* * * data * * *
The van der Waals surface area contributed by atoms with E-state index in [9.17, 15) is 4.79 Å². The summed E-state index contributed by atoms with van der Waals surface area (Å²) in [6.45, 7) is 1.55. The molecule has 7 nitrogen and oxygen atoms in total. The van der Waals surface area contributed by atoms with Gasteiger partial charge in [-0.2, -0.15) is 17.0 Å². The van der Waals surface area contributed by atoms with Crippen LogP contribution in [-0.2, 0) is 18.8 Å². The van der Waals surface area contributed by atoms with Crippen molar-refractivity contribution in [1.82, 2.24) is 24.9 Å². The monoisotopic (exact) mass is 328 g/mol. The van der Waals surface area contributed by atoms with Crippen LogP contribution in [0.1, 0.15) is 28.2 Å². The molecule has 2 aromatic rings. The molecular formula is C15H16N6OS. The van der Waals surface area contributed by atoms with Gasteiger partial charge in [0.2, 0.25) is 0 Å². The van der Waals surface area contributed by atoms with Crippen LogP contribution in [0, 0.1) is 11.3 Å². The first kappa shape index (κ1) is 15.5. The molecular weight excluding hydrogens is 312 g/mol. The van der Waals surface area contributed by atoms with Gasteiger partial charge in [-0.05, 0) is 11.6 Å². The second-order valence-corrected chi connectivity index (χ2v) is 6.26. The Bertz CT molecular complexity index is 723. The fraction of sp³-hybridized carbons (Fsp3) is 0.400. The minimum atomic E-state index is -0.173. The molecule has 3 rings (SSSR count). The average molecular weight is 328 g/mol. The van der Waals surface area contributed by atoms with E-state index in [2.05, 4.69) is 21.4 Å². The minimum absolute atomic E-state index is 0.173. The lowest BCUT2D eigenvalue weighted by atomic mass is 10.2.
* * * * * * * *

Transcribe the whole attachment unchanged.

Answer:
The van der Waals surface area contributed by atoms with E-state index in [9.17, 15) is 4.79 Å². The summed E-state index contributed by atoms with van der Waals surface area (Å²) in [6.45, 7) is 1.55. The molecule has 7 nitrogen and oxygen atoms in total. The van der Waals surface area contributed by atoms with Gasteiger partial charge in [-0.2, -0.15) is 17.0 Å². The van der Waals surface area contributed by atoms with Crippen LogP contribution in [-0.2, 0) is 18.8 Å². The van der Waals surface area contributed by atoms with Crippen molar-refractivity contribution in [1.82, 2.24) is 24.9 Å². The monoisotopic (exact) mass is 328 g/mol. The van der Waals surface area contributed by atoms with Crippen LogP contribution in [0.1, 0.15) is 28.2 Å². The molecule has 2 aromatic rings. The molecular formula is C15H16N6OS. The van der Waals surface area contributed by atoms with Gasteiger partial charge in [0.2, 0.25) is 0 Å². The van der Waals surface area contributed by atoms with Crippen LogP contribution in [0, 0.1) is 11.3 Å². The first kappa shape index (κ1) is 15.5. The molecular weight excluding hydrogens is 312 g/mol. The van der Waals surface area contributed by atoms with Gasteiger partial charge in [-0.05, 0) is 11.6 Å². The second-order valence-corrected chi connectivity index (χ2v) is 6.26. The Bertz CT molecular complexity index is 723. The fraction of sp³-hybridized carbons (Fsp3) is 0.400. The minimum atomic E-state index is -0.173. The molecule has 3 rings (SSSR count). The average molecular weight is 328 g/mol. The van der Waals surface area contributed by atoms with E-state index in [2.05, 4.69) is 21.4 Å². The minimum absolute atomic E-state index is 0.173. The lowest BCUT2D eigenvalue weighted by atomic mass is 10.2.